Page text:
The Dirt On Dirt
America’s obesity epidemic has health officials clamoring to get kids off the couch and onto the playground, but surprisingly it’s not just weight that’s at stake when we live a “bubble-boy” lifestyle at home.
In an effort not to expose kids to germs, we’re actually not exposing them to enough germs–impairing their immune systems, fostering allergies, and causing asthma and other autoimmune diseases such as multiple sclerosis and type-one diabetes during adulthood. Kids need to go outside so they can get dirty and come in contact with all the healthy microbes and germs that will ultimately prevent illness.
The benefits of diving into a mud puddle go way past our precious immune systems. Seattle Children’s Dr. Pooja Tandon writes, “Research shows that outdoor time is important for children’s physical activity and also beneficial for their motor skills, learning, vitamin D levels, vision, and mental health.”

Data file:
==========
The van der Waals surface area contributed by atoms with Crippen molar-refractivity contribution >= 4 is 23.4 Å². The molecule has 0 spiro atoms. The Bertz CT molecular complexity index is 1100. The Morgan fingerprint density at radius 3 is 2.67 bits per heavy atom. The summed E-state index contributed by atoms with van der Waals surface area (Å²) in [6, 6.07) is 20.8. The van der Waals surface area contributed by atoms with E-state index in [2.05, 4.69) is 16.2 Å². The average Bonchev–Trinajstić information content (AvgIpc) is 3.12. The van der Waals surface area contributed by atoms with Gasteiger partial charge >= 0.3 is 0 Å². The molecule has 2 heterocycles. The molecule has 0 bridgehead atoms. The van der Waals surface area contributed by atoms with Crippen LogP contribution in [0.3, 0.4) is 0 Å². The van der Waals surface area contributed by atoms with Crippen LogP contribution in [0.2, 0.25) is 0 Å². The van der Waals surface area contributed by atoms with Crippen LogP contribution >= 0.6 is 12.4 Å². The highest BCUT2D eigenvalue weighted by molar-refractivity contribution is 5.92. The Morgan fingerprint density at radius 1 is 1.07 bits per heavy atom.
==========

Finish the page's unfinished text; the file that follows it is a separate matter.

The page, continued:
In fact, just making contact with dirt increases happiness. Studies show that Mycobacterium vaccae, a bacterium found in soil, triggers a release of serotonin that uplifts moods and decreases anxiety. Playing in dirt is also known to alleviate symptoms of Attention Deficit Hyperactivity Disorder (ADHD) in children. According to a recent study, the 4.4 million children in America struggling with ADHD would benefit from everyday play in green, open spaces.
So remember: there is such a thing as being too clean. Especially for children, a mud puddle can be the best medicine.
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By Kara Foran